Microbiology, Immunology & Molecular Genetics | Faculty | Adjunct | Bernard P. Arulanandam, Ph.D., M.B.A.


Microbiology, Immunology & Molecular Genetics Adjunct Faculty

  Research | Awards | More on Bernard P. Arulanandam

Bernard P. Arulanandam, Ph.D., M.B.A.
Adjunct Professor

Jane and Roland Blumberg Professorship in Biological Sciences
Assistant Vice President for Research Support
Associate Dean of Research for Scientific Innovation
University of Texas at San Antonio
Director, San Antonio Vaccine Development Center
(UTHSCSA School of Medicine, Microbiology, Immunology & Molecular Genetics)

Tel: (210) 458-5492
Fax: (210) 458-5493
Email: Bernard.Arulanandam@utsa.edu


Personal Statement

Dr. Arulanandam is a cellular immunologist and has an established research program (< 15 years) focused on elucidating host-microbial interactions and cellular and molecular mechanisms involved in the induction of immune responses against infectious diseases. Dr. Arulanandam's research program has made significant contributions to the understanding of host-microbe interactions and identifying approaches to induce optimal mocosal protection and immunity. Administratively, he currently serves as the Assistant Vice President for Research and the Director of the South Texas Center for Emerging Infectious Diseases (STCEID), the Center for Infection Genomics (CEIG), and Co-Scientific Director of the San Antonio Vaccine Development Center. Within the last 10 years, Dr. Arulanandam has served as a mentor to 5 Ph.D. students. Dr. Arulanandam has extensively trained and mentored undergraduates and graduate students, who have gone on to successful professional programs and independent careers. Together, he has a proven track record of leadership, funding, publication history and fiscal/administrative management of a research program.


Ph.D., Microbiology & Immunology at the Medical College of Ohio (University of Toledo)


Keywords: Cellular Immunology; Mucosal Defenses; Respiratory Defenses

Research interests:
Mucosal surfaces form the major interface between the host and the environment, and constitute the first line of defense against pathogens. The mammalian mucosal immune system has evolved into an intricate network of tissues, lymphoid and mucus membrane-associated cells and effector mechanisms for host protection. Dr. Arulanandam's laboratory is focused on understanding the basic mechanism(s) of immune defenses at mucosal sites. The specific ongoing projects include the following:

Immunopathogenesis of Chlamydia trachomatis

There currently is no licensed vaccine against Chlamydia trachomatis, the leading cause of sexually transmitted bacterial disease worldwide. They are currently investigating various aspects of Chlamydia-induced pathogenesis utilizing genital and lung bacterial challenge models. The pathology produced by both genital (e.g., PID) and pulmonary infection of newborns (asthma-like consequences such as airway hyper-reactivity) result as a consequence of immunological sequel to the primary or repeated infections with this pathogen.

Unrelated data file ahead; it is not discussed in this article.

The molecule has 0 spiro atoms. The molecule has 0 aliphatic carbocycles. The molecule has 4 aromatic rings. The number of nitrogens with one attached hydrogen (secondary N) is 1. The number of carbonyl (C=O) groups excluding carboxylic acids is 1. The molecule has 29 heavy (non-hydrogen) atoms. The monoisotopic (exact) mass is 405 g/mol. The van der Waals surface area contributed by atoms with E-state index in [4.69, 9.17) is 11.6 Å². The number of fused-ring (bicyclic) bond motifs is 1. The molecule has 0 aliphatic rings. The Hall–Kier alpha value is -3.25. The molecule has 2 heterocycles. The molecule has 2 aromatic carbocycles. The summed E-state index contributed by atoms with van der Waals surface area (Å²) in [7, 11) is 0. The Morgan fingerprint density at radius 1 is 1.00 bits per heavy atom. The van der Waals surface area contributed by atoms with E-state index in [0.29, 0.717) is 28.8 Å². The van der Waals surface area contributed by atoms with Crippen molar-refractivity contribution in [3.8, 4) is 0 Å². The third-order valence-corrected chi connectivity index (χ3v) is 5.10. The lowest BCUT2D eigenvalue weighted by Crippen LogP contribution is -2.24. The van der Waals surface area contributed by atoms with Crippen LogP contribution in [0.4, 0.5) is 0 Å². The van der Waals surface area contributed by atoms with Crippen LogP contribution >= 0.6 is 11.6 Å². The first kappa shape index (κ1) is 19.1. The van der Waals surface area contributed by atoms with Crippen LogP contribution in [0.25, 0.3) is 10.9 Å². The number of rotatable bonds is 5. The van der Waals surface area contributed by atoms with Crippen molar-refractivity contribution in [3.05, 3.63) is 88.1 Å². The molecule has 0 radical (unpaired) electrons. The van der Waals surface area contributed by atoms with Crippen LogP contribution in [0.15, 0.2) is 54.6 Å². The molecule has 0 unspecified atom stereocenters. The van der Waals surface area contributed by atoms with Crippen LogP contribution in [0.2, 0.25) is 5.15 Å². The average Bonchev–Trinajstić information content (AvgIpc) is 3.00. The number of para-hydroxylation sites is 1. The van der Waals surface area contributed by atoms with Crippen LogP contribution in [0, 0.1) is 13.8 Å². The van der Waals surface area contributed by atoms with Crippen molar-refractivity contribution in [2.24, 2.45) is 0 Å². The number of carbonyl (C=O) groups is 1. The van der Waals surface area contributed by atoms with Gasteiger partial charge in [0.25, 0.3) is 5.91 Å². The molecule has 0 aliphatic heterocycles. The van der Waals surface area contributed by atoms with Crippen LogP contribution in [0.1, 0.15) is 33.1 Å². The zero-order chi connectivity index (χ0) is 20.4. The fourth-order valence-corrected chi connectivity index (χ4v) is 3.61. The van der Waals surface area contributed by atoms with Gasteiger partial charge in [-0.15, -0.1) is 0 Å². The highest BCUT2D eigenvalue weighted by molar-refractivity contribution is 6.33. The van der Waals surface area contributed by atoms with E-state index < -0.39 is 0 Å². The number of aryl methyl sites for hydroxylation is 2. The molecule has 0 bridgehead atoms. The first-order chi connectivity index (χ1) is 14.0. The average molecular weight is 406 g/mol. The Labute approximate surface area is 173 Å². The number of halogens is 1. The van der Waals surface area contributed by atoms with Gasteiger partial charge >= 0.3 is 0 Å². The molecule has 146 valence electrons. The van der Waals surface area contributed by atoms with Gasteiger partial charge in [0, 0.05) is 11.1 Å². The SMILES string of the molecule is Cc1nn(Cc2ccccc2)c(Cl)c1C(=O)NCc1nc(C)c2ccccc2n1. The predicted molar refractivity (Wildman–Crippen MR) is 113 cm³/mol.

Respiratory Defenses against Pulmonary Tularemia

Francisella tularensis is an intracellular Gram-negative bacterium that is the causative agent of tularemia. Inhalation of F. tularensis results in severe disease and a high fatality rate in humans. His laboratory has recently shown the involvement of mast cells in early defenses against pulmonary tularemia. They are currently examining the mechanism(s) by which mast cells modulate innate immune defenses against this pathogen, and as a model for other Gram negative bacteria. Moreover, they are characterizing the use of defined F. tularensis mutants as live attenuated vaccine candidates against pneumonic tularemia.

Mucosal Defenses against Acinetobacter baumannii

Acinetobacter baumannii has emerged as an important nosocomial pathogen. There is evidence to suggest that gastrointestinal colonization of A. baumannii in humans precedes the onset of other clinical conditions such as septicemia, pneumonia and wound sepsis, with little known about the interaction of this pathogen with the gastrointestinal (GI) tract. They have developed an oral-gastrointestinal (GI) challenge model with A. baumannii to examine the contribution of mucosal immune defenses against gastrointestinal colonization by this pathogen and the subsequent systemic manifestation of this infection.

Honors & Awards

  • Fellow of the American Association for Advancement of Science (AAAS)- Biological Sciences, 2014
  • Vaccine Council Member of 100, International Society of Vaccines
  • University of Texas System, Chancellor's Entrepreneurship and Innovation Award, 2010
  • University of Texas at San Antonio, President's Distinguished Achievement Award for Research, 2010

Societal Affiliations/Boards- Professional Societies

  • The Royal Society of Medicine
  • Scientific Research Society Sigma Xi
  • National Honor Society Phi Kappa Phi
  • International Cytokine Society
  • Society for Mucosal Immunology
  • American Association of Immunology
  • American Society of Microbiology
  • Chlamydia Basic Research Society

Editorial Board

  • Infection & Immunity Editorial Board
  • Vaccine: Development and Therapy
  • Open Vaccine Journal
  • Frontiers in Microbial Immunology-Review Editor

Selected Publications

Complete List of Publications

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This material is based upon the work supported by the Army Research Office of the Department of Defense under Contract No. W911NF-11-1-0136

Updated 05.09.2016